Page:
Maine Courts Take Step to Implement $17 Million Electronic Filing System

Dec 22, 2016

PORTLAND, Maine — The Maine court system took a step toward the implementation of an electronic case filing network on Tuesday when a contract with Tyler Technologies was signed.

The cost of the system will be $17 million over 10 years.

It is to be implemented in stages with the first judicial region expected to be operational in 2019, with statewide implementation to be completed in 2021.

Information about the order in which the eight judicial regions, which coincide with the state’s prosecutorial districts, would be implemented was not released.

Leigh I. Saufley, chief justice of the Maine Supreme Judicial Court, announced in a press release that the contract had been signed.

Maine is the last state in the nation that still relies entirely on paper documentation , according to Saufley.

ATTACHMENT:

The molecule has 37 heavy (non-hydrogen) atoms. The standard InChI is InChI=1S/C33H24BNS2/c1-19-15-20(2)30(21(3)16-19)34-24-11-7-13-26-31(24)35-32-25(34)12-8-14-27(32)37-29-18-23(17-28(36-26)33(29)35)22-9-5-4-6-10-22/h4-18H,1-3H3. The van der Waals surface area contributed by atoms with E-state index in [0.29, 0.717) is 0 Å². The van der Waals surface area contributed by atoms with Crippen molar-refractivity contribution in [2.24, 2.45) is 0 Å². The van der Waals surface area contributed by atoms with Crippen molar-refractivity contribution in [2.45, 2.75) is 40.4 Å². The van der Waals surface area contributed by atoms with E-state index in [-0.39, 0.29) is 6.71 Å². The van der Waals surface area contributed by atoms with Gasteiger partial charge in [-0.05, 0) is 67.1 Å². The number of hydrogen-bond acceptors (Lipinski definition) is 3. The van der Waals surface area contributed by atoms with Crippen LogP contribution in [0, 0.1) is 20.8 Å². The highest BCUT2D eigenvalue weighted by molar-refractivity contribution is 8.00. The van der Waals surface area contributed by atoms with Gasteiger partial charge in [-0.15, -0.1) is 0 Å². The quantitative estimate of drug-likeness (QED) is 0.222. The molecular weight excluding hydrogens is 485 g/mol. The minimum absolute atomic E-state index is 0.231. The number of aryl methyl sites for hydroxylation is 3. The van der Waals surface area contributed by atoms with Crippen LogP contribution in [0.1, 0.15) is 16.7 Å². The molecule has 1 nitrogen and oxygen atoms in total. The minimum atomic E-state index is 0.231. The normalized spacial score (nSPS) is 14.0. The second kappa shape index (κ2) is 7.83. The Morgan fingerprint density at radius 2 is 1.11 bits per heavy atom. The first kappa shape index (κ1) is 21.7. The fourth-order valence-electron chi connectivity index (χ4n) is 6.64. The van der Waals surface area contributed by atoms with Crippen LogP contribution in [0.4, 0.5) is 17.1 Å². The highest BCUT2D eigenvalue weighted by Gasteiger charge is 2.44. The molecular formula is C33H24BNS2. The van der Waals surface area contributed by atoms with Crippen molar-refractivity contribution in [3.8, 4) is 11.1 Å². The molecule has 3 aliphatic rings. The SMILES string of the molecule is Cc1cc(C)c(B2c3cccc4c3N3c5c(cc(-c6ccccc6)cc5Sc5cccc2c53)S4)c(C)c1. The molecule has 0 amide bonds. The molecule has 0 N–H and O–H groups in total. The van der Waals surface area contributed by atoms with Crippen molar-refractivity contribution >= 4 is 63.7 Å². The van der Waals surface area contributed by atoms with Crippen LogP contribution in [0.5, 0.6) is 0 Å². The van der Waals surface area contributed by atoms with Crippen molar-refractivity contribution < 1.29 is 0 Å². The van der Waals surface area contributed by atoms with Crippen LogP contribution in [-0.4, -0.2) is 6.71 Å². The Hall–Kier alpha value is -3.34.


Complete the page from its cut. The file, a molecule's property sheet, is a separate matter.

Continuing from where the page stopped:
Tyler plans to double its current Maine workforce of 584 employees to 1,100 in the next few years, she said in the release.

“This contract signing culminates an extensive competitive bid process and lengthy negotiations with Tyler Technologies,” the chief justice said. “For two hundred years, the judicial branch has been a paper-based court system. All case filings, other court documents and orders have been on paper.

“Utilizing Tyler’s Odyssey® software, court users will be able to initiate cases and file motions remotely from anywhere in the world, 24-hours a day, every day of the week,” Saufley said. “Litigants will be able to access their case files without having to travel to a courthouse. Multiple users will be able to simultaneously view a court file.”

Saufley has estimated that about 80 percent of the people who appear in court represent themselves.

The new system, which will be similar to the federal court’s electronic case filing system, will include the scheduling of court events, and the tracking of bail, warrants, and protection orders.

Eventually, the transition to a paperless system will save thousands of square feet of courthouse space currently used for paper file storage, the chief justice said. The system also will include advanced security measures to protect the integrity of court files and personal data.

The same system that will be implemented in Maine is in use in Indiana, Minnesota, New Hampshire, New Mexico, North Dakota, South Dakota and Oregon, the release said.

This article appears through a media partnership with Bangor Daily News.